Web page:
What is deletion or appraisal?
In the electronic environment, the question of what destruction means must be muchmore discussed. In the paper environment, it is easy to define destruction as thedestruction of the paper with the text. In the electronic environment, this issue has to myknowledge not generally been clearly expressed in legislation. In Sweden as in manycountries the law only says that documents may be disposed of. The National Archiveshas defined destruction in its own regulations:“Destruction: destruction of official documents and information in officialdocumentsDestruction of documents / information in connection with transmission to anotherdata carrier is disposal if the transmission means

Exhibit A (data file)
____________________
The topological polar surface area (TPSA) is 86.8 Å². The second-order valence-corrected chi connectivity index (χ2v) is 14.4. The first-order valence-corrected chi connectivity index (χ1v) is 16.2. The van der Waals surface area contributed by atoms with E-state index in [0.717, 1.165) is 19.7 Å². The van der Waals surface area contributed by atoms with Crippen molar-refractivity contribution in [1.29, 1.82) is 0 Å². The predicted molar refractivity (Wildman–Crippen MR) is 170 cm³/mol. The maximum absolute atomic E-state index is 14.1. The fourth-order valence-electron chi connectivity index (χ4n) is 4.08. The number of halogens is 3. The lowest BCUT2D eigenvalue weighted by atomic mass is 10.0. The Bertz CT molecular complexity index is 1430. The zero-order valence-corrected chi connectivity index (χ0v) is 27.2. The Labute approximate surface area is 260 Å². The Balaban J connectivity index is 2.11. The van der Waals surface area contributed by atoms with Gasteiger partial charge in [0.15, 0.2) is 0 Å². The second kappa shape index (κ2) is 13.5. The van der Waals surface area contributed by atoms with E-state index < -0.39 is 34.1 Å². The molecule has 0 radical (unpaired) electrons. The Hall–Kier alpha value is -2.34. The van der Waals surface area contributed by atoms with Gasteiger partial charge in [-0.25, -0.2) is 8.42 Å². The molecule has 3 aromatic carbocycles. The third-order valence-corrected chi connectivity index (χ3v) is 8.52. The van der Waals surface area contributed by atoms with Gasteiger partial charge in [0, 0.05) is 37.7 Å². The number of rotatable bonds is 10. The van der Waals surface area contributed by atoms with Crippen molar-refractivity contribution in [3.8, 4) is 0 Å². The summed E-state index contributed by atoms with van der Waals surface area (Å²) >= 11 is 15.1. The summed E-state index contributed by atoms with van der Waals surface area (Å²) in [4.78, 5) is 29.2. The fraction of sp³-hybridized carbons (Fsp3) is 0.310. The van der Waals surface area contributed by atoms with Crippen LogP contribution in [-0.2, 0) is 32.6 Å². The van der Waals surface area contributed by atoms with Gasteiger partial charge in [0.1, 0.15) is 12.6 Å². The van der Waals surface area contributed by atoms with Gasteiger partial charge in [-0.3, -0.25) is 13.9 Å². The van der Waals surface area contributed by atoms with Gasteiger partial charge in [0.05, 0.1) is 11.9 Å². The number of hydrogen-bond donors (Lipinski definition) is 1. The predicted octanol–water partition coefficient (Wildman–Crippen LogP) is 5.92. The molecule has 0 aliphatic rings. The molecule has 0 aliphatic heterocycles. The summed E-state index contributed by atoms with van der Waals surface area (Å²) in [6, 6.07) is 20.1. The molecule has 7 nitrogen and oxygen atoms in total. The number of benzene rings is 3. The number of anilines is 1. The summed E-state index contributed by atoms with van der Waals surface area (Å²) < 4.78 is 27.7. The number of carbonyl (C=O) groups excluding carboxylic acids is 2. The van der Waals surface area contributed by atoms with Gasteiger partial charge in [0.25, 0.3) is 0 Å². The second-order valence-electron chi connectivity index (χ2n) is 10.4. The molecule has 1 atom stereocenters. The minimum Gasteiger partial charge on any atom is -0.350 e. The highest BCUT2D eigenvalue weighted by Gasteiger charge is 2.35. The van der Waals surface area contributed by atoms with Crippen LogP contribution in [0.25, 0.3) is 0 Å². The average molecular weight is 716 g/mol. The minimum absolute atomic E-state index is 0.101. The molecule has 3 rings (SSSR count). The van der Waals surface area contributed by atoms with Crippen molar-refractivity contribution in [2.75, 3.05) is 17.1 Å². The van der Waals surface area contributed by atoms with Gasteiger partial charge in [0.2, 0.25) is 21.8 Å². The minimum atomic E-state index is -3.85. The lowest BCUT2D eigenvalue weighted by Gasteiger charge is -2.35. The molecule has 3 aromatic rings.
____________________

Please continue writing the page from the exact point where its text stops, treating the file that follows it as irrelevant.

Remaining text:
loss of information
loss of possible combinations of information
loss of searching possibilities and
loss of possibilities to the authenticity of information.”These rules in Sweden – applicable only in the state sector and not in the independentmunicipal/local government sector – follow from the obligations laid down in theFreedom of the Press Act. The main reason for them is that the public should continue tohave access to certain information, kept by agencies in uncorrupted form, regardless of the medium in which the information is stored. If public access to documents were notassured to this extent in an electronic environment, where information is easier to access,